"What’s the lesson here? There are many. But to focus on just one, this story is a reminder that no amount of cultural sophistication or intelligence will absolve the Christian from being seen as a backward-thinking bigot. I say this because there’s an evangelical temptation that believes that if we can just communicate orthodox beliefs in the right way, if we can appear as nuanced as possible, then those on the other side of the aisle will see us as goodwill, reasonable actors. We’re tempted to think that finding the right aesthetic or tone will resolve the underlying tensions that exist when Christianity confronts the world with an ethic that the world does not want to hear. We think we can have our cake and our popularity, too. Chow is a living example of how this approach is naive.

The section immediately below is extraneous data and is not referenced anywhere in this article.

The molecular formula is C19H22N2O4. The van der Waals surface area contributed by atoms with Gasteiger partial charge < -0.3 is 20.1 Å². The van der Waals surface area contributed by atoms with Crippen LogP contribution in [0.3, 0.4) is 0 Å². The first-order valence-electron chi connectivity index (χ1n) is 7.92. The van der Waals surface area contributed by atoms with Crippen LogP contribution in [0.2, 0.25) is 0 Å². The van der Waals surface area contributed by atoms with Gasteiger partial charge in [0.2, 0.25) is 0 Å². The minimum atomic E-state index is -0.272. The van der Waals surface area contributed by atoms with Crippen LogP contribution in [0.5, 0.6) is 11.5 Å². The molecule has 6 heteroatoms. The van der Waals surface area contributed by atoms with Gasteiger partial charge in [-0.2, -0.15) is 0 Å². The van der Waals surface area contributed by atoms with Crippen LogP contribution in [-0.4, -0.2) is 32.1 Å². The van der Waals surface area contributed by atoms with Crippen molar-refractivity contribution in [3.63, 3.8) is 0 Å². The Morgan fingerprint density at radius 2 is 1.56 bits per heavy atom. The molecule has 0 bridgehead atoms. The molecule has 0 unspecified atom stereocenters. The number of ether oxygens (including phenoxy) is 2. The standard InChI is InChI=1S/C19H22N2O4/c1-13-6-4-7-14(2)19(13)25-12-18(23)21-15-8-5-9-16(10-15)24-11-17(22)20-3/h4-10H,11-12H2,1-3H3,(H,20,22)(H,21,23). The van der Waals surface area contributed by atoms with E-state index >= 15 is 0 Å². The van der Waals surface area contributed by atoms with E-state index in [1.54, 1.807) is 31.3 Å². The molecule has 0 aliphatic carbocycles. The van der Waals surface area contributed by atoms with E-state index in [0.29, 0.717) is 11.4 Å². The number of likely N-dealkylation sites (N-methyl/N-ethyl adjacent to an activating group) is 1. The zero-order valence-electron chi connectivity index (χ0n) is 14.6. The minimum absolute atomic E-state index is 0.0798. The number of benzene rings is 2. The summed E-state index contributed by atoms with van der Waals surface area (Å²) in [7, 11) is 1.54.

Winsomeness as the utmost priority for Christian faithfulness in the public square will leave individuals with no place to go when this kind of witness still earns us the reproach of culture. As Chow’s example demonstrates, we should be willing to share our convictions without the fear of what reprisal will come.
Be gracious. Be winsome. Be civil. Be polite. Of course, never be less than these things, but at the same time, realize that to be a Christian, more may be required of you, like sharing what’s on your conscience and being willing to pay the price for it. Your kindness will still get you in trouble."
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